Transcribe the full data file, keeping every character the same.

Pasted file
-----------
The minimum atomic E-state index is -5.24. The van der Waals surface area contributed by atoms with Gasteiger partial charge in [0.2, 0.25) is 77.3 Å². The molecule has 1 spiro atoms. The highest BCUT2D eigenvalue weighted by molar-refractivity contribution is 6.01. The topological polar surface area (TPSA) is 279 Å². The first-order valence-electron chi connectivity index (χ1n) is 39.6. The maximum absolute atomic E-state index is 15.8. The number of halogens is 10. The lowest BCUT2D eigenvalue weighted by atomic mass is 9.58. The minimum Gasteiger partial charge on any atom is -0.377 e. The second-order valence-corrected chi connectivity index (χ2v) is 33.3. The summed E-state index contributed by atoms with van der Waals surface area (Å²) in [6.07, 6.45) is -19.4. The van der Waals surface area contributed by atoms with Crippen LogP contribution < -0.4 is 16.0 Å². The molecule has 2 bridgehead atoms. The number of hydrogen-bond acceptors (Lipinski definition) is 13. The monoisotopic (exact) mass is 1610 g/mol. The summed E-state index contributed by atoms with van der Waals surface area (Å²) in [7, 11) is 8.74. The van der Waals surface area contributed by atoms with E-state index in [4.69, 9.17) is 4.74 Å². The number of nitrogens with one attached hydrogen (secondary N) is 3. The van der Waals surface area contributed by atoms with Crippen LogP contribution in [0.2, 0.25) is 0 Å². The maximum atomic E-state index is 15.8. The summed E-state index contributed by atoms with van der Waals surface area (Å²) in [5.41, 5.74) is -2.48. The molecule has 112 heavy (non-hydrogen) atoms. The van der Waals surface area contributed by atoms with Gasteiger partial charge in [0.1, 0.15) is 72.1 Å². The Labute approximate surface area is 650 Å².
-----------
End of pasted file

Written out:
The minimum atomic E-state index is -5.24. The van der Waals surface area contributed by atoms with Gasteiger partial charge in [0.2, 0.25) is 77.3 Å². The molecule has 1 spiro atoms. The highest BCUT2D eigenvalue weighted by molar-refractivity contribution is 6.01. The topological polar surface area (TPSA) is 279 Å². The first-order valence-electron chi connectivity index (χ1n) is 39.6. The maximum absolute atomic E-state index is 15.8. The number of halogens is 10. The lowest BCUT2D eigenvalue weighted by atomic mass is 9.58. The minimum Gasteiger partial charge on any atom is -0.377 e. The second-order valence-corrected chi connectivity index (χ2v) is 33.3. The summed E-state index contributed by atoms with van der Waals surface area (Å²) in [6.07, 6.45) is -19.4. The van der Waals surface area contributed by atoms with Crippen LogP contribution < -0.4 is 16.0 Å². The molecule has 2 bridgehead atoms. The number of hydrogen-bond acceptors (Lipinski definition) is 13. The monoisotopic (exact) mass is 1610 g/mol. The summed E-state index contributed by atoms with van der Waals surface area (Å²) in [7, 11) is 8.74. The van der Waals surface area contributed by atoms with E-state index in [4.69, 9.17) is 4.74 Å². The number of nitrogens with one attached hydrogen (secondary N) is 3. The van der Waals surface area contributed by atoms with Crippen LogP contribution in [0.2, 0.25) is 0 Å². The maximum atomic E-state index is 15.8. The summed E-state index contributed by atoms with van der Waals surface area (Å²) in [5.41, 5.74) is -2.48. The molecule has 112 heavy (non-hydrogen) atoms. The van der Waals surface area contributed by atoms with Gasteiger partial charge in [0.1, 0.15) is 72.1 Å². The Labute approximate surface area is 650 Å².